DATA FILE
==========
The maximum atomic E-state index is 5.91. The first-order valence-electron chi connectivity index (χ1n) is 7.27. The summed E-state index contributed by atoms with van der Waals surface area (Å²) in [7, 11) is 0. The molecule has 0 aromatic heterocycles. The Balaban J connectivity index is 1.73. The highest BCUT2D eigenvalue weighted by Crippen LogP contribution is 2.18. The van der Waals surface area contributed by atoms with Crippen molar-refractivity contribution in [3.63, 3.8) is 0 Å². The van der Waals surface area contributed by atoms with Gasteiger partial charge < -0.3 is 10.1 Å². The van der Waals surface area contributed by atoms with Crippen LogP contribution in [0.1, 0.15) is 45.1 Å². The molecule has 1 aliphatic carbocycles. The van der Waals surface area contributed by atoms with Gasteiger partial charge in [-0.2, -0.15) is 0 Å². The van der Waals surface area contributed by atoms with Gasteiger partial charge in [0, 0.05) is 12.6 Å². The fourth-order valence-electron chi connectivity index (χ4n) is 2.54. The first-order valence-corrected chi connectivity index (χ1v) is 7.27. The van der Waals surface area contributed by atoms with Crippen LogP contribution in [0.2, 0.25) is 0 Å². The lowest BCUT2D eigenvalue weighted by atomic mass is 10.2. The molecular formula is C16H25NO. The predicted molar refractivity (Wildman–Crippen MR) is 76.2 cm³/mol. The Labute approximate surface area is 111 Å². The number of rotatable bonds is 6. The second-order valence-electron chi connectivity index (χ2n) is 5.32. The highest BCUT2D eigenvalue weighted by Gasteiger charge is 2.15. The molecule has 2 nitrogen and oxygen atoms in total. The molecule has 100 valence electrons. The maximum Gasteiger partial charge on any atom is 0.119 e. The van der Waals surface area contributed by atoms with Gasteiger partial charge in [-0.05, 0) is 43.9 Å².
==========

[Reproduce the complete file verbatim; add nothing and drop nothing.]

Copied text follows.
The maximum atomic E-state index is 5.91. The first-order valence-electron chi connectivity index (χ1n) is 7.27. The summed E-state index contributed by atoms with van der Waals surface area (Å²) in [7, 11) is 0. The molecule has 0 aromatic heterocycles. The Balaban J connectivity index is 1.73. The highest BCUT2D eigenvalue weighted by Crippen LogP contribution is 2.18. The van der Waals surface area contributed by atoms with Crippen molar-refractivity contribution in [3.63, 3.8) is 0 Å². The van der Waals surface area contributed by atoms with Gasteiger partial charge < -0.3 is 10.1 Å². The van der Waals surface area contributed by atoms with Crippen LogP contribution in [0.1, 0.15) is 45.1 Å². The molecule has 1 aliphatic carbocycles. The van der Waals surface area contributed by atoms with Gasteiger partial charge in [-0.2, -0.15) is 0 Å². The van der Waals surface area contributed by atoms with Gasteiger partial charge in [0, 0.05) is 12.6 Å². The fourth-order valence-electron chi connectivity index (χ4n) is 2.54. The first-order valence-corrected chi connectivity index (χ1v) is 7.27. The van der Waals surface area contributed by atoms with Crippen LogP contribution in [0.2, 0.25) is 0 Å². The lowest BCUT2D eigenvalue weighted by atomic mass is 10.2. The molecular formula is C16H25NO. The predicted molar refractivity (Wildman–Crippen MR) is 76.2 cm³/mol. The Labute approximate surface area is 111 Å². The number of rotatable bonds is 6. The second-order valence-electron chi connectivity index (χ2n) is 5.32. The highest BCUT2D eigenvalue weighted by Gasteiger charge is 2.15. The molecule has 2 nitrogen and oxygen atoms in total. The molecule has 100 valence electrons. The maximum Gasteiger partial charge on any atom is 0.119 e. The van der Waals surface area contributed by atoms with Gasteiger partial charge in [-0.05, 0) is 43.9 Å².